The island of Oahu boasts a wide number of wonderful parks. From numerous beach parks to parks far inland, the amount of great parks offer plenty of options for picnics, volleyball, yoga, beach time, and just about any other fun outdoor activity you can think of. It's really no surprise, considering that Hawaii residents are known for their love to venture out on the weekends and post up for full days outdoors at the parks.
Out on the North Shore Sunset Beach Park and Waimea Bay Beach Park provide two of the most beautiful beach parks on the island. Nu`uanu Pali is home to a hugely significant historical site that marked a drastic change for Hawaiians, while offering amazing panoramic views from high above. At Fort DeRussy, you'll find a military history of a more modern time as you explore the U.S. Army Museum.
Meanwhile, farther east and just outside of Honolulu is Hanauma Bay, which hands down offering some of the best snorkeling on the island. As a nature preserve, fish flourish on the reef inside of the old volcano crater, protected from fishing and boating.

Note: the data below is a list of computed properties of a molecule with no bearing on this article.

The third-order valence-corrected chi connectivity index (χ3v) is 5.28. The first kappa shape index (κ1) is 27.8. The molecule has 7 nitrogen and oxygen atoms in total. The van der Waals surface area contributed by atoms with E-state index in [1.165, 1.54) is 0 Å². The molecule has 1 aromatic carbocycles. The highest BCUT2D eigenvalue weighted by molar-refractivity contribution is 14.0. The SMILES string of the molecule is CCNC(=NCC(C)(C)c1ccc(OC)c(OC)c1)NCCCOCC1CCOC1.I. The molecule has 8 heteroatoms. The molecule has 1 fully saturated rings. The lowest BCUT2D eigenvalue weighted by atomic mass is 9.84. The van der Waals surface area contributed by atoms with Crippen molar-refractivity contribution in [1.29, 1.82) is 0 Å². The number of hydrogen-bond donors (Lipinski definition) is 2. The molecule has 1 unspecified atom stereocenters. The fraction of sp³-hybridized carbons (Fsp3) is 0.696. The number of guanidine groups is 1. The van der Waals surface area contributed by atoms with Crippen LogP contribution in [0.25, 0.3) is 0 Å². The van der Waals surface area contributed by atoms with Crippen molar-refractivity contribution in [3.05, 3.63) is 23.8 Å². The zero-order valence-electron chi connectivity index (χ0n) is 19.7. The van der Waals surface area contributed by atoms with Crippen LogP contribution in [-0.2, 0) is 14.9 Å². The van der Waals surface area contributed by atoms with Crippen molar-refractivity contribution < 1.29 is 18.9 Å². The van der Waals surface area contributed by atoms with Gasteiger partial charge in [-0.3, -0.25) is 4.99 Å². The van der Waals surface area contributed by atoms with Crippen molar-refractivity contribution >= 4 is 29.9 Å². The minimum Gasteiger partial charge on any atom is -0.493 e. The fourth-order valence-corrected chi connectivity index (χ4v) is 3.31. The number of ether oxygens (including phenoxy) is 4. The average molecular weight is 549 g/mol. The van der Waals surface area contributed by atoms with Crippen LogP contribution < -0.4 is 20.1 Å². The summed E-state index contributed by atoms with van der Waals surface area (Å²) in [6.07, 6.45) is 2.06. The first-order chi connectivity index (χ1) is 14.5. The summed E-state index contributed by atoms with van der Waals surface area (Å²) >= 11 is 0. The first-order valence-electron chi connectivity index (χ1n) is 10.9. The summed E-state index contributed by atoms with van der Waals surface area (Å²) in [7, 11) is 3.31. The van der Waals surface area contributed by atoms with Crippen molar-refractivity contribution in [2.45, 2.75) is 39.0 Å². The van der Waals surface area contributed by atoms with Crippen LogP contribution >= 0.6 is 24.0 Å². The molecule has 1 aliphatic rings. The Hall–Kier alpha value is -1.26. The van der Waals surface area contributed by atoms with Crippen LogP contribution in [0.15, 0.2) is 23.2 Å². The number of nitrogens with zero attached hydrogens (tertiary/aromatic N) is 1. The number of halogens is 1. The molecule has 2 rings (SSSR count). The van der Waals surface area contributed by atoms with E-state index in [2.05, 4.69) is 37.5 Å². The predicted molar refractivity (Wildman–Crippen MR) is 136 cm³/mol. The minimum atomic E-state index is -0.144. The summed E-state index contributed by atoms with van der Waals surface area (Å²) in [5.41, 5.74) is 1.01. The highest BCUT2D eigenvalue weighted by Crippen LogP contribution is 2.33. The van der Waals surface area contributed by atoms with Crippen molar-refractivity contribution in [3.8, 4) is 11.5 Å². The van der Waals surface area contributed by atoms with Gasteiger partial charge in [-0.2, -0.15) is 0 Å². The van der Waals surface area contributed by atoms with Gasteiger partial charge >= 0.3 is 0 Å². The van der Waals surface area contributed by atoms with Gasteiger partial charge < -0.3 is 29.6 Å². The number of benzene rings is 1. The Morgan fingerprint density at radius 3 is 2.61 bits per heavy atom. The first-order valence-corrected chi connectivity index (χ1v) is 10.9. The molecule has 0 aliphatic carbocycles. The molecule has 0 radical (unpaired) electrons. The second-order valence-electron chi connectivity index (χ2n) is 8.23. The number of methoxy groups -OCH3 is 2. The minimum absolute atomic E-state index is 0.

For a more city feel and people watching, check out Kapiolani and Ala Moana Parks to be near the ocean yet in the town. At Ala Moana you can watch surf and city life, and at Kapiolani you can people watch under a nice tree. Whether you're in search of a short break from the car, or day spent outside, 10 Best has you covered with Oahu's parks.
Hawaiian Waters Adventure Park
When the temperatures climb and the kids have had enough sand in their suits, head to this exciting water park. Spread across 25 acres are a wealth of fun-filled activities, including open-air and enclosed water slides (some that drop seven stories!), wave pools, a tubing river, and a water park intended solely for children. You'll also find a volleyball court, arcade, cafe, food court, gift shop, and even a spa catering to adults, complete with whirlpools and cool drinks. About a 40-minute drive west of Waikiki. (808-674-9283)
Sunset Beach Park
This North Shore beach is a favorite with folks who follow the surfing circuit. During the summer, its two miles of white-sand shores are relatively safe, and you'll find swimmers and snorkelers frolicking among milder waves. Come winter, though, the surf runs high, and rip currents can be deadly. At this point, it's best to leave the imposing waves to experts and simply watch experienced folks tackle the ocean from a safe perch on the beach. (808-638-7051, 800-464-2924)
Kailua Beach Park